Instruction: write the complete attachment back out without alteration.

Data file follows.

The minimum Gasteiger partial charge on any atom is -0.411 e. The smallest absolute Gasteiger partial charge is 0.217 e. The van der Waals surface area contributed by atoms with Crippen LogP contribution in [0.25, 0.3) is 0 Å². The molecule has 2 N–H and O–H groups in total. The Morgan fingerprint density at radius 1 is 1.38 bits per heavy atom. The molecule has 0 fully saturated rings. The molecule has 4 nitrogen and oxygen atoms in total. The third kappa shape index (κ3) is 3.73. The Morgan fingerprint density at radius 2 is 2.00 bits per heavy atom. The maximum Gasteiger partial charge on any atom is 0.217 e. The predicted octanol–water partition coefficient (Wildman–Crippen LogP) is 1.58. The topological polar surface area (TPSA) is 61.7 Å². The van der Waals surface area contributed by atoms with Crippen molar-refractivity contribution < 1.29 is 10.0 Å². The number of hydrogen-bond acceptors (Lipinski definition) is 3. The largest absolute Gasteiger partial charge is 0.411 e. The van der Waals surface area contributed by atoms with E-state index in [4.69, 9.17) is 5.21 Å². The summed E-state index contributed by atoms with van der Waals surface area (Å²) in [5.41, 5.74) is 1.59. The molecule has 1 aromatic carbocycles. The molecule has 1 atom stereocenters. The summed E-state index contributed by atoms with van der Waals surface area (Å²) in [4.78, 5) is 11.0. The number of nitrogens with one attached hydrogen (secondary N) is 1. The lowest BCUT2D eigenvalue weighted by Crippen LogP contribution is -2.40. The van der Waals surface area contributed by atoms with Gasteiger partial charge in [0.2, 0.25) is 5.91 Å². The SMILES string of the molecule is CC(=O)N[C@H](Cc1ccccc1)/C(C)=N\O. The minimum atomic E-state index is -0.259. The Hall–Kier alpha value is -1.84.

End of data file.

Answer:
The minimum Gasteiger partial charge on any atom is -0.411 e. The smallest absolute Gasteiger partial charge is 0.217 e. The van der Waals surface area contributed by atoms with Crippen LogP contribution in [0.25, 0.3) is 0 Å². The molecule has 2 N–H and O–H groups in total. The Morgan fingerprint density at radius 1 is 1.38 bits per heavy atom. The molecule has 0 fully saturated rings. The molecule has 4 nitrogen and oxygen atoms in total. The third kappa shape index (κ3) is 3.73. The Morgan fingerprint density at radius 2 is 2.00 bits per heavy atom. The maximum Gasteiger partial charge on any atom is 0.217 e. The predicted octanol–water partition coefficient (Wildman–Crippen LogP) is 1.58. The topological polar surface area (TPSA) is 61.7 Å². The van der Waals surface area contributed by atoms with Crippen molar-refractivity contribution < 1.29 is 10.0 Å². The number of hydrogen-bond acceptors (Lipinski definition) is 3. The largest absolute Gasteiger partial charge is 0.411 e. The van der Waals surface area contributed by atoms with E-state index in [4.69, 9.17) is 5.21 Å². The summed E-state index contributed by atoms with van der Waals surface area (Å²) in [5.41, 5.74) is 1.59. The molecule has 1 aromatic carbocycles. The molecule has 1 atom stereocenters. The summed E-state index contributed by atoms with van der Waals surface area (Å²) in [4.78, 5) is 11.0. The number of nitrogens with one attached hydrogen (secondary N) is 1. The lowest BCUT2D eigenvalue weighted by Crippen LogP contribution is -2.40. The van der Waals surface area contributed by atoms with Gasteiger partial charge in [0.2, 0.25) is 5.91 Å². The SMILES string of the molecule is CC(=O)N[C@H](Cc1ccccc1)/C(C)=N\O. The minimum atomic E-state index is -0.259. The Hall–Kier alpha value is -1.84.